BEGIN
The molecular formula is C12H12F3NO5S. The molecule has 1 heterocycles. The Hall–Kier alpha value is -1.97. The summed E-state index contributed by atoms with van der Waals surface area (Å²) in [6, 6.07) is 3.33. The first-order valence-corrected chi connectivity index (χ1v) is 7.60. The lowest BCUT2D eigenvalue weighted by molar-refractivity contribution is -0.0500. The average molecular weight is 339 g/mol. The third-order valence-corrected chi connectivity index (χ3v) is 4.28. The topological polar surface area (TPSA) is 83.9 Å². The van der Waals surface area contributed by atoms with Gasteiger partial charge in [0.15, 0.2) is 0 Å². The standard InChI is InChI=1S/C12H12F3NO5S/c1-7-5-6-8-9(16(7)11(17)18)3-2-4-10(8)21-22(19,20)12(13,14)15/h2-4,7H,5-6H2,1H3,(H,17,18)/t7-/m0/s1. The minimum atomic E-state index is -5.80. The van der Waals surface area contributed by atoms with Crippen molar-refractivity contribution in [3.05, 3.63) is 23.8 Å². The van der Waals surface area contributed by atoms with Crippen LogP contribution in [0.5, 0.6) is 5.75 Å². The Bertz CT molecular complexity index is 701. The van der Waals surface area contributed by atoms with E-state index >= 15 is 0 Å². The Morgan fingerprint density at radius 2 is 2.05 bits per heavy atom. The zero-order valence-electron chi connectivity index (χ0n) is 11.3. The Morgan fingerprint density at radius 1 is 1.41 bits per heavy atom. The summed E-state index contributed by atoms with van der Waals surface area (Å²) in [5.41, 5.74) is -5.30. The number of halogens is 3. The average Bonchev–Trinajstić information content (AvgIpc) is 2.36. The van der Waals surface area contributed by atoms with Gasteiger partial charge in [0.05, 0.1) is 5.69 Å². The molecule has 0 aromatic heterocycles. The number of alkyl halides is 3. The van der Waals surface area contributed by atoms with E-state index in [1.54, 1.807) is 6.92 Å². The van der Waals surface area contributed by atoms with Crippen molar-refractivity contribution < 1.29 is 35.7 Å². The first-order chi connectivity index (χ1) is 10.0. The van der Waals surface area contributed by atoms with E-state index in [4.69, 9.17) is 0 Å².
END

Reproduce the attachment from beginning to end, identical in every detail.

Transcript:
The molecular formula is C12H12F3NO5S. The molecule has 1 heterocycles. The Hall–Kier alpha value is -1.97. The summed E-state index contributed by atoms with van der Waals surface area (Å²) in [6, 6.07) is 3.33. The first-order valence-corrected chi connectivity index (χ1v) is 7.60. The lowest BCUT2D eigenvalue weighted by molar-refractivity contribution is -0.0500. The average molecular weight is 339 g/mol. The third-order valence-corrected chi connectivity index (χ3v) is 4.28. The topological polar surface area (TPSA) is 83.9 Å². The van der Waals surface area contributed by atoms with Gasteiger partial charge in [0.15, 0.2) is 0 Å². The standard InChI is InChI=1S/C12H12F3NO5S/c1-7-5-6-8-9(16(7)11(17)18)3-2-4-10(8)21-22(19,20)12(13,14)15/h2-4,7H,5-6H2,1H3,(H,17,18)/t7-/m0/s1. The minimum atomic E-state index is -5.80. The van der Waals surface area contributed by atoms with Crippen molar-refractivity contribution in [3.05, 3.63) is 23.8 Å². The van der Waals surface area contributed by atoms with Crippen LogP contribution in [0.5, 0.6) is 5.75 Å². The Bertz CT molecular complexity index is 701. The van der Waals surface area contributed by atoms with E-state index >= 15 is 0 Å². The Morgan fingerprint density at radius 2 is 2.05 bits per heavy atom. The zero-order valence-electron chi connectivity index (χ0n) is 11.3. The Morgan fingerprint density at radius 1 is 1.41 bits per heavy atom. The summed E-state index contributed by atoms with van der Waals surface area (Å²) in [5.41, 5.74) is -5.30. The number of halogens is 3. The average Bonchev–Trinajstić information content (AvgIpc) is 2.36. The van der Waals surface area contributed by atoms with Gasteiger partial charge in [0.05, 0.1) is 5.69 Å². The molecule has 0 aromatic heterocycles. The number of alkyl halides is 3. The van der Waals surface area contributed by atoms with E-state index in [1.54, 1.807) is 6.92 Å². The van der Waals surface area contributed by atoms with Crippen molar-refractivity contribution < 1.29 is 35.7 Å². The first-order chi connectivity index (χ1) is 10.0. The van der Waals surface area contributed by atoms with E-state index in [4.69, 9.17) is 0 Å².